A 4-year-old male Humbolt penguin (Spheniscus humboldti) named Munch residing at Chester Zoo in the UK has received the zoo's first-ever cataract surgery on a penguin to help save its sight and luckily, it has all gone to plan.
When the team at Chester Zoo, a registered conservation and education charity in the UK renowned for its work with endangered animals, realized that Munch was having difficulty catching fish and bumping into other penguins, they quickly intervened.
“We spotted that Munch was swimming slower than normal and was struggling to dive for the fish at feeding times – and if a penguin can’t catch a fish then you know something is amiss. That’s when we called in the zoo’s vets," said Sophie Bissaker, Parrots and Penguin Keeper at Chester Zoo, in a statement sent to IFLScience. “After a thorough examination, the team discovered that Munch had cloudy patches on the lenses in each of his eyes – leaving him with very little sight in his left eye and none at all in his right. This meant that only specialist treatment could save his vision.”
After calling in the vets, they discovered that Munch had cataracts in both eyes, which was causing his sight difficulties and it was decided that surgery was the only option to save his vision.
“I’ve been in the veterinary field for almost 24 years and Munch is the very first penguin I’ve operated on – they’re not regular clients that’s for sure. Unfortunately, because his quality of life was impacted by the diminished sight, surgery was the only option we had available to us," said Iona Mathieson, a veterinary ophthalmologist from Eye Vet, who carried out the delicate surgery.
Following the successful surgery, Munch was placed in a separate, shallow nursery pool to recover. He was joined by his life partner Wurly, to keep him company.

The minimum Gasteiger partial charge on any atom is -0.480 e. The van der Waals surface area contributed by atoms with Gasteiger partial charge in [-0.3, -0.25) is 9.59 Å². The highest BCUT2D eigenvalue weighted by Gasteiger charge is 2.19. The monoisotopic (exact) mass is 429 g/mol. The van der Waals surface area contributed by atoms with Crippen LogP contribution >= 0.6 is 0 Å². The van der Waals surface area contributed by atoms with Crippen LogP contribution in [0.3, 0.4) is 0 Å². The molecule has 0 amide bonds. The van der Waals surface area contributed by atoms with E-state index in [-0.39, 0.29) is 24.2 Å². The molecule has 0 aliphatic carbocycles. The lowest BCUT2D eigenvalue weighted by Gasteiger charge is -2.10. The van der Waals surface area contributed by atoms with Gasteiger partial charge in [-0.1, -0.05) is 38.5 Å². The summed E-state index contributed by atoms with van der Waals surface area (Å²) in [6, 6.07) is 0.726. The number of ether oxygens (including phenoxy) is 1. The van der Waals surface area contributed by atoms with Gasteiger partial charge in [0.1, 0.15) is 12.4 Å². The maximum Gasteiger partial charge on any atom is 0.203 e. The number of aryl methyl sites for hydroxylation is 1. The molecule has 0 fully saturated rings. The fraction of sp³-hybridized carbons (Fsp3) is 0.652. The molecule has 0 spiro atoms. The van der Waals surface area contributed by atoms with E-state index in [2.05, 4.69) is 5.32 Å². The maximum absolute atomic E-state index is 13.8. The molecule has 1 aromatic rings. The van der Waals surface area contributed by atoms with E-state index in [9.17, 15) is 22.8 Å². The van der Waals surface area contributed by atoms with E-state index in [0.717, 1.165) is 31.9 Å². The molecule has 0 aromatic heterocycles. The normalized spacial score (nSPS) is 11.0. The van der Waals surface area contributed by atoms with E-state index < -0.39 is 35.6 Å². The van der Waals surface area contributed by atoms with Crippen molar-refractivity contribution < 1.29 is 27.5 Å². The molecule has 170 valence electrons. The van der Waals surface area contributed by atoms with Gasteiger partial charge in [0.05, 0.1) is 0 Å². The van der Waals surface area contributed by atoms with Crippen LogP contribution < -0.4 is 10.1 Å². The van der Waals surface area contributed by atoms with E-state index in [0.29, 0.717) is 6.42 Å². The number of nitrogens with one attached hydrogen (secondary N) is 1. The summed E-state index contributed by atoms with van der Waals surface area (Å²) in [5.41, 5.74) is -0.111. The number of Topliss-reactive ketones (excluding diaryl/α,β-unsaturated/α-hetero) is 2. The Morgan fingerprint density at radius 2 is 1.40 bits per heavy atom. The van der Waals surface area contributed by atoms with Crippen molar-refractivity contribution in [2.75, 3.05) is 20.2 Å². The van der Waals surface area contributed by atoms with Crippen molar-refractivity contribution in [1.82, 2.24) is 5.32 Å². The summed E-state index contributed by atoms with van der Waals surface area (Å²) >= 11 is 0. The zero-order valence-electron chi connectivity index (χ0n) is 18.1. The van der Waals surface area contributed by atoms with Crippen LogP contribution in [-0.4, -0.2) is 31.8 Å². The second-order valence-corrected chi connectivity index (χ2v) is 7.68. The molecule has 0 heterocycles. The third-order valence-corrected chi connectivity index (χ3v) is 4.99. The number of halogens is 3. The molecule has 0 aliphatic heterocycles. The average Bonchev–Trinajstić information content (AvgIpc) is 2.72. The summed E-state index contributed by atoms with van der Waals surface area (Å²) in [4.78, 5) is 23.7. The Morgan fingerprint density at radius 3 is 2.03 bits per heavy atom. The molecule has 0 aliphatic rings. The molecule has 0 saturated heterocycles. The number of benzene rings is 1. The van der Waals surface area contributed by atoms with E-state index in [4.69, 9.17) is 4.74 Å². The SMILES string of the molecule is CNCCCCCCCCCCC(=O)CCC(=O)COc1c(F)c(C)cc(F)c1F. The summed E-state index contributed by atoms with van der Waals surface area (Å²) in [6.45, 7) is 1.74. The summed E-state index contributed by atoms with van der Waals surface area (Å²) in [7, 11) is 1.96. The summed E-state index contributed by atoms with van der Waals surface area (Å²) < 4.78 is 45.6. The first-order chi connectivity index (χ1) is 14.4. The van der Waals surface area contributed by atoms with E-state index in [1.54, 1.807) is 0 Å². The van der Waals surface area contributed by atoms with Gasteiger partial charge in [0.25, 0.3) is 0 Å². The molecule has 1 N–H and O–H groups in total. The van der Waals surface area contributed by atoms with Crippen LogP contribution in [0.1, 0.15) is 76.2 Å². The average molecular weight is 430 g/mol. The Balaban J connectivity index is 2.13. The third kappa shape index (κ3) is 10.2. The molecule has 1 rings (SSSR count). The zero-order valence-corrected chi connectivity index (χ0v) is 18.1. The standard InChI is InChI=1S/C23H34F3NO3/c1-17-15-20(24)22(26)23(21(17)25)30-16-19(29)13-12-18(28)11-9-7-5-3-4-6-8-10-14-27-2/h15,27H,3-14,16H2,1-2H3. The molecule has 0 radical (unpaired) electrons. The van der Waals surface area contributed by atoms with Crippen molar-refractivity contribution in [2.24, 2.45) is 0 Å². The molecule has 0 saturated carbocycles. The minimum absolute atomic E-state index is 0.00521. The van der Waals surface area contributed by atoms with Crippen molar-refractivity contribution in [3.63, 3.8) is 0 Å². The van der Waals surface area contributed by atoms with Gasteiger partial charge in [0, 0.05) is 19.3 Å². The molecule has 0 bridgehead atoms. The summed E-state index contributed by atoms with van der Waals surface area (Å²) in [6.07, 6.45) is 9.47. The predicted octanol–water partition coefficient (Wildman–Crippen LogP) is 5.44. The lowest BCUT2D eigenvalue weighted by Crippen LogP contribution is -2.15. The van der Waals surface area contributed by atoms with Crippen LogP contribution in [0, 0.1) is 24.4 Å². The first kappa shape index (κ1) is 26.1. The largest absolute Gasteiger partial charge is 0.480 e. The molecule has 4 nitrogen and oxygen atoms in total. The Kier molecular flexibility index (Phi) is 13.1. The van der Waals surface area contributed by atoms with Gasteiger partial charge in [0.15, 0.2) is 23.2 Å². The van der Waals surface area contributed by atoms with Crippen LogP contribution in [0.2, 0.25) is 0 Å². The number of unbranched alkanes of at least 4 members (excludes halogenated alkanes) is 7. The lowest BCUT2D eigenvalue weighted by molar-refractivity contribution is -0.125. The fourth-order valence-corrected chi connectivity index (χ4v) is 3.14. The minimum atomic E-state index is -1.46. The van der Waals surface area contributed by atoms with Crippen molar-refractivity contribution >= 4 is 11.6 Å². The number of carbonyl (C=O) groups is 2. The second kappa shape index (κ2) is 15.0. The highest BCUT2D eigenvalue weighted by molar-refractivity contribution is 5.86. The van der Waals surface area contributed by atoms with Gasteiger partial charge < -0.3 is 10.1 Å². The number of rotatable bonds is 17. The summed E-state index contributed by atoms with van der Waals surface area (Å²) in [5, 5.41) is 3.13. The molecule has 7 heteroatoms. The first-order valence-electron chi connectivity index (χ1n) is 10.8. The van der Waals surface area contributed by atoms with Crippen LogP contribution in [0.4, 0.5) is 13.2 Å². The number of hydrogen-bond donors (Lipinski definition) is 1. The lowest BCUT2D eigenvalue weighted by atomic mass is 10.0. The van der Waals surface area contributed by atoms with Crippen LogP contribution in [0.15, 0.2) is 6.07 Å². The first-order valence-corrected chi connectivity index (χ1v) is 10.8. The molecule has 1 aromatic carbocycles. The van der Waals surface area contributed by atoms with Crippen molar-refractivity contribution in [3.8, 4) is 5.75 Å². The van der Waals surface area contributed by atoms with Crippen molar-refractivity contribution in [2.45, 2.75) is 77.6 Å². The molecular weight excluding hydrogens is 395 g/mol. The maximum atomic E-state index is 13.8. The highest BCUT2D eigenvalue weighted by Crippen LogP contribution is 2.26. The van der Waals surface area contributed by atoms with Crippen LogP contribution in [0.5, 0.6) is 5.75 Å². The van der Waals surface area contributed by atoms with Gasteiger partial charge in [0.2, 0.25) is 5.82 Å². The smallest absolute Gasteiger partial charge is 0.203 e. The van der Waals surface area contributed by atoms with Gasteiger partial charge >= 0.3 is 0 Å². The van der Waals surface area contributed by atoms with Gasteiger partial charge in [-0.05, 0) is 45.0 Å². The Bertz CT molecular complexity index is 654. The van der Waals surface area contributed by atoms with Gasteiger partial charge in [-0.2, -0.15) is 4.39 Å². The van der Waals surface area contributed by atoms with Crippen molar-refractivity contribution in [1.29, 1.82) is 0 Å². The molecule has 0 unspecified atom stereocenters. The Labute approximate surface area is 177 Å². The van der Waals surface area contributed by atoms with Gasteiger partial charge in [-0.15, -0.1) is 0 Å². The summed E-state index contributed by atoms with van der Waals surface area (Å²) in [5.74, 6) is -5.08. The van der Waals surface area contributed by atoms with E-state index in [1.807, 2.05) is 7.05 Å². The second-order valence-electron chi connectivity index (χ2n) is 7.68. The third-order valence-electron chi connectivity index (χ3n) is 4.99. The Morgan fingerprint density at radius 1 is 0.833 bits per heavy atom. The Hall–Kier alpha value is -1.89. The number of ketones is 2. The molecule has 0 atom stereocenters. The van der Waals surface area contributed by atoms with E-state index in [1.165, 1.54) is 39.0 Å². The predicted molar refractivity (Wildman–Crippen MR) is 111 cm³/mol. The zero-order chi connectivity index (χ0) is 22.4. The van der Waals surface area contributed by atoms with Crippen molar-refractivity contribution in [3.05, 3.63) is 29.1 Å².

“It was important for Munch to have time away from the rest of the group for a couple of weeks following his surgery while we regularly checked up on him. But, penguins live in tight-knit colonies and like to be with other birds, and so we decided to provide Munch with some company with his life partner Wurly," Bissaker said. "Munch really dotes on Wurly and wherever she goes, he follows, so I’m sure she provided some great comfort to him. The pair have always been inseparable and had their first chick, Leek, in 2019 and are even incubating eggs once again."
“It’s been an emotional rollercoaster for everyone involved, and although Munch is still receiving daily eye drops to help him heal, he’s already swimming through the water faster, feeding with the group again and waddling around with ease," she added. "He’s a confident, happy little guy again!"
Like many zoos around the world, Chester Zoo has had a difficult time during the pandemic as it was forced to close for visitors, which meant a loss of income for animal upkeep and conservation. However, work behind the scenes to look after its animals continued. Fortunately, in Munch's case, Eye Vet stepped in to help with the cost of Munch's surgery.
“We had seen the news about how the COVID-19 pandemic had massively impacted Chester Zoo, and this sort of surgery can certainly be costly. Eye Vet was more than happy to donate both equipment and time to help out," Mathieson said. "We also approached several companies that manufacture specific items that we needed for the surgery to see if they’d kindly donate it to us and, wonderfully, they all agreed. We’re really happy to report that the surgery was successful and Munch is now well on the way to making a full recovery."